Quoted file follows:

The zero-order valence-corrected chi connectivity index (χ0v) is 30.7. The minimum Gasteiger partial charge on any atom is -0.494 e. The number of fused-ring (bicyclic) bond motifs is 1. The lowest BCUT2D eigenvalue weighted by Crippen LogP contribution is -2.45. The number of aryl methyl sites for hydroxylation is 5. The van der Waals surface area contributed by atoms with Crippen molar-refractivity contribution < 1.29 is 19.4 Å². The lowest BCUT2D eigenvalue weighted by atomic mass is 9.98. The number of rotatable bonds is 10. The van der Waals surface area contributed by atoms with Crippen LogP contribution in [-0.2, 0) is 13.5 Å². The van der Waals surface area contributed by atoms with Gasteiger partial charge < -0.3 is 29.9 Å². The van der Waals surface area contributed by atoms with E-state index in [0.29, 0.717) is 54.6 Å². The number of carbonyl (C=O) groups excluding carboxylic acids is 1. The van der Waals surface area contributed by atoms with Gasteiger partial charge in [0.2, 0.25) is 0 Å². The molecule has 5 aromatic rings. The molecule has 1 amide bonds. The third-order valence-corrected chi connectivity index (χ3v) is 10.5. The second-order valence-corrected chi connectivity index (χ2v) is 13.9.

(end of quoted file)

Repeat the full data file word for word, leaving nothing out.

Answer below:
The zero-order valence-corrected chi connectivity index (χ0v) is 30.7. The minimum Gasteiger partial charge on any atom is -0.494 e. The number of fused-ring (bicyclic) bond motifs is 1. The lowest BCUT2D eigenvalue weighted by Crippen LogP contribution is -2.45. The number of aryl methyl sites for hydroxylation is 5. The van der Waals surface area contributed by atoms with Crippen molar-refractivity contribution < 1.29 is 19.4 Å². The lowest BCUT2D eigenvalue weighted by atomic mass is 9.98. The number of rotatable bonds is 10. The van der Waals surface area contributed by atoms with Crippen LogP contribution in [-0.2, 0) is 13.5 Å². The van der Waals surface area contributed by atoms with Gasteiger partial charge < -0.3 is 29.9 Å². The van der Waals surface area contributed by atoms with E-state index in [0.29, 0.717) is 54.6 Å². The number of carbonyl (C=O) groups excluding carboxylic acids is 1. The van der Waals surface area contributed by atoms with Gasteiger partial charge in [0.2, 0.25) is 0 Å². The molecule has 5 aromatic rings. The molecule has 1 amide bonds. The third-order valence-corrected chi connectivity index (χ3v) is 10.5. The second-order valence-corrected chi connectivity index (χ2v) is 13.9.